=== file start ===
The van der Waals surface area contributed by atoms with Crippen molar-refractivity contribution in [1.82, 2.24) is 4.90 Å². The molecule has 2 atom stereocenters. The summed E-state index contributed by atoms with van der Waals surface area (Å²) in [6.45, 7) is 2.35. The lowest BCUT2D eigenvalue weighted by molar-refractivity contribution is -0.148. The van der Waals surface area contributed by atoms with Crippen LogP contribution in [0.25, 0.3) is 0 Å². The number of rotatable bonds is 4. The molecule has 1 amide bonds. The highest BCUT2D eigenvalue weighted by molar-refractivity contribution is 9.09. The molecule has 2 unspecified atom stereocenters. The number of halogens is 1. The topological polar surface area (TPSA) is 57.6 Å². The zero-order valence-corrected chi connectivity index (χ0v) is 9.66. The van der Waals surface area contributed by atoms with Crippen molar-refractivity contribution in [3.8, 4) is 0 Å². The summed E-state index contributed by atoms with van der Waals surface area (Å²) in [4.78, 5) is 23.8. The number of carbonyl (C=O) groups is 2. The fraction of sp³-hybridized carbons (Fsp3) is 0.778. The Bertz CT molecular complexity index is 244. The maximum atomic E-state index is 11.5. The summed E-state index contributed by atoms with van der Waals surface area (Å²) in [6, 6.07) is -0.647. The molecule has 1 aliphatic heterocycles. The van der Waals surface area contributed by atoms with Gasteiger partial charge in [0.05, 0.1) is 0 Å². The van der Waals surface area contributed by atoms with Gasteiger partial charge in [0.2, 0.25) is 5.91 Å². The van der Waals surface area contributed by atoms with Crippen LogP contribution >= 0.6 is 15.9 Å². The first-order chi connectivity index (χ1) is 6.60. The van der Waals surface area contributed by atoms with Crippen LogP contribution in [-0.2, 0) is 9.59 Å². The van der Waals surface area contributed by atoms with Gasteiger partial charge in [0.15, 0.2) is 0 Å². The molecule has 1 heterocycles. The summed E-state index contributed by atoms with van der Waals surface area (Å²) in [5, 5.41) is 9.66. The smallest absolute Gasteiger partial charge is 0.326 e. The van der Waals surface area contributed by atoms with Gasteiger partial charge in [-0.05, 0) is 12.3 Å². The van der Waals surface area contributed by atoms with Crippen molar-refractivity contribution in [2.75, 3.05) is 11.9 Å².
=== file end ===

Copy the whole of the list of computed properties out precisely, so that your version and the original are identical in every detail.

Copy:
The van der Waals surface area contributed by atoms with Crippen molar-refractivity contribution in [1.82, 2.24) is 4.90 Å². The molecule has 2 atom stereocenters. The summed E-state index contributed by atoms with van der Waals surface area (Å²) in [6.45, 7) is 2.35. The lowest BCUT2D eigenvalue weighted by molar-refractivity contribution is -0.148. The van der Waals surface area contributed by atoms with Crippen LogP contribution in [0.25, 0.3) is 0 Å². The number of rotatable bonds is 4. The molecule has 1 amide bonds. The highest BCUT2D eigenvalue weighted by molar-refractivity contribution is 9.09. The molecule has 2 unspecified atom stereocenters. The number of halogens is 1. The topological polar surface area (TPSA) is 57.6 Å². The zero-order valence-corrected chi connectivity index (χ0v) is 9.66. The van der Waals surface area contributed by atoms with Crippen molar-refractivity contribution in [3.8, 4) is 0 Å². The summed E-state index contributed by atoms with van der Waals surface area (Å²) in [4.78, 5) is 23.8. The number of carbonyl (C=O) groups is 2. The fraction of sp³-hybridized carbons (Fsp3) is 0.778. The Bertz CT molecular complexity index is 244. The maximum atomic E-state index is 11.5. The summed E-state index contributed by atoms with van der Waals surface area (Å²) in [6, 6.07) is -0.647. The molecule has 1 aliphatic heterocycles. The van der Waals surface area contributed by atoms with Gasteiger partial charge in [0.05, 0.1) is 0 Å². The van der Waals surface area contributed by atoms with Gasteiger partial charge in [0.2, 0.25) is 5.91 Å². The van der Waals surface area contributed by atoms with Crippen LogP contribution >= 0.6 is 15.9 Å². The first-order chi connectivity index (χ1) is 6.60. The van der Waals surface area contributed by atoms with Crippen LogP contribution in [-0.2, 0) is 9.59 Å². The van der Waals surface area contributed by atoms with Gasteiger partial charge in [0.15, 0.2) is 0 Å². The molecule has 1 heterocycles. The summed E-state index contributed by atoms with van der Waals surface area (Å²) in [5, 5.41) is 9.66. The smallest absolute Gasteiger partial charge is 0.326 e. The van der Waals surface area contributed by atoms with Gasteiger partial charge in [-0.05, 0) is 12.3 Å². The van der Waals surface area contributed by atoms with Crippen molar-refractivity contribution in [2.75, 3.05) is 11.9 Å².